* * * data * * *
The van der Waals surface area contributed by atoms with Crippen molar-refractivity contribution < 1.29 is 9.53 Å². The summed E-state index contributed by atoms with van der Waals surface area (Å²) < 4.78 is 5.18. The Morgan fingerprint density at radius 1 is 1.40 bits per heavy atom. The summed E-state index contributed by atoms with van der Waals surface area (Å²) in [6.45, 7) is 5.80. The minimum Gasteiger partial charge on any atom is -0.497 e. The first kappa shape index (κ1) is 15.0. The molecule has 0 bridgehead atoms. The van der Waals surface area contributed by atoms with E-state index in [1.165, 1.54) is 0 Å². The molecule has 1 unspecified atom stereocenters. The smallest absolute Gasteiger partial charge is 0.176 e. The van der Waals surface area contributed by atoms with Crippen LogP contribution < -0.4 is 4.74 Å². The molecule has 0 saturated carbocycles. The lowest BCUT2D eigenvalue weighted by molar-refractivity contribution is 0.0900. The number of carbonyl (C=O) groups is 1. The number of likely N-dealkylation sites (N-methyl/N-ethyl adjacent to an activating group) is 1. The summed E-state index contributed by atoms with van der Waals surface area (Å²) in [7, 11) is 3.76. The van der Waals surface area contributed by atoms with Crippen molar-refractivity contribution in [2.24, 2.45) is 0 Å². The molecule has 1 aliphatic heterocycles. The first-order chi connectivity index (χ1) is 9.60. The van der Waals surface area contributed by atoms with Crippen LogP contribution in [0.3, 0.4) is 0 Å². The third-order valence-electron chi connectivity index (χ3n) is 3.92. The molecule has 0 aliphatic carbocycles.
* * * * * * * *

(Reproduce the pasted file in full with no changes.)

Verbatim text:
The van der Waals surface area contributed by atoms with Crippen molar-refractivity contribution < 1.29 is 9.53 Å². The summed E-state index contributed by atoms with van der Waals surface area (Å²) < 4.78 is 5.18. The Morgan fingerprint density at radius 1 is 1.40 bits per heavy atom. The summed E-state index contributed by atoms with van der Waals surface area (Å²) in [6.45, 7) is 5.80. The minimum Gasteiger partial charge on any atom is -0.497 e. The first kappa shape index (κ1) is 15.0. The molecule has 0 bridgehead atoms. The van der Waals surface area contributed by atoms with E-state index in [1.165, 1.54) is 0 Å². The molecule has 1 unspecified atom stereocenters. The smallest absolute Gasteiger partial charge is 0.176 e. The van der Waals surface area contributed by atoms with Crippen LogP contribution < -0.4 is 4.74 Å². The molecule has 0 saturated carbocycles. The lowest BCUT2D eigenvalue weighted by molar-refractivity contribution is 0.0900. The number of carbonyl (C=O) groups is 1. The number of likely N-dealkylation sites (N-methyl/N-ethyl adjacent to an activating group) is 1. The summed E-state index contributed by atoms with van der Waals surface area (Å²) in [7, 11) is 3.76. The van der Waals surface area contributed by atoms with Crippen molar-refractivity contribution in [2.24, 2.45) is 0 Å². The molecule has 1 aliphatic heterocycles. The first-order chi connectivity index (χ1) is 9.60. The van der Waals surface area contributed by atoms with Crippen LogP contribution in [0.3, 0.4) is 0 Å². The third-order valence-electron chi connectivity index (χ3n) is 3.92. The molecule has 0 aliphatic carbocycles.